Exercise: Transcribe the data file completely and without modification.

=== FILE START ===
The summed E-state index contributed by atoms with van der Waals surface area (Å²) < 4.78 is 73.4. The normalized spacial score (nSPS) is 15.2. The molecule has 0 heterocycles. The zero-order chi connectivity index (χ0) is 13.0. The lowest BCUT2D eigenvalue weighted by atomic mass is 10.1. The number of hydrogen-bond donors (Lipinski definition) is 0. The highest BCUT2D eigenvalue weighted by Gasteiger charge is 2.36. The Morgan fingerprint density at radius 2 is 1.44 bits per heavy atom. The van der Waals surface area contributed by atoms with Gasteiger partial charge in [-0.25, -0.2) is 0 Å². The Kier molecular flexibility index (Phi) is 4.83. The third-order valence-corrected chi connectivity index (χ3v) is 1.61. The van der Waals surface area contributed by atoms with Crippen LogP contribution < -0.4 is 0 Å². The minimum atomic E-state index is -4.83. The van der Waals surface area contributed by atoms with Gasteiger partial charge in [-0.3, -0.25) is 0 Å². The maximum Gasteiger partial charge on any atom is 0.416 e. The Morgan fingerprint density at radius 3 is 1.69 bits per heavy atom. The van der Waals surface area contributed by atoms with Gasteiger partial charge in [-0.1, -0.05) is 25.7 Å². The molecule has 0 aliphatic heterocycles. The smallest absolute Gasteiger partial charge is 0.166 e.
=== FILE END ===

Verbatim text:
The summed E-state index contributed by atoms with van der Waals surface area (Å²) < 4.78 is 73.4. The normalized spacial score (nSPS) is 15.2. The molecule has 0 heterocycles. The zero-order chi connectivity index (χ0) is 13.0. The lowest BCUT2D eigenvalue weighted by atomic mass is 10.1. The number of hydrogen-bond donors (Lipinski definition) is 0. The highest BCUT2D eigenvalue weighted by Gasteiger charge is 2.36. The Morgan fingerprint density at radius 2 is 1.44 bits per heavy atom. The van der Waals surface area contributed by atoms with Gasteiger partial charge in [-0.25, -0.2) is 0 Å². The Kier molecular flexibility index (Phi) is 4.83. The third-order valence-corrected chi connectivity index (χ3v) is 1.61. The van der Waals surface area contributed by atoms with Crippen LogP contribution < -0.4 is 0 Å². The minimum atomic E-state index is -4.83. The van der Waals surface area contributed by atoms with Gasteiger partial charge in [-0.3, -0.25) is 0 Å². The maximum Gasteiger partial charge on any atom is 0.416 e. The Morgan fingerprint density at radius 3 is 1.69 bits per heavy atom. The van der Waals surface area contributed by atoms with Gasteiger partial charge in [-0.1, -0.05) is 25.7 Å². The molecule has 0 aliphatic heterocycles. The smallest absolute Gasteiger partial charge is 0.166 e.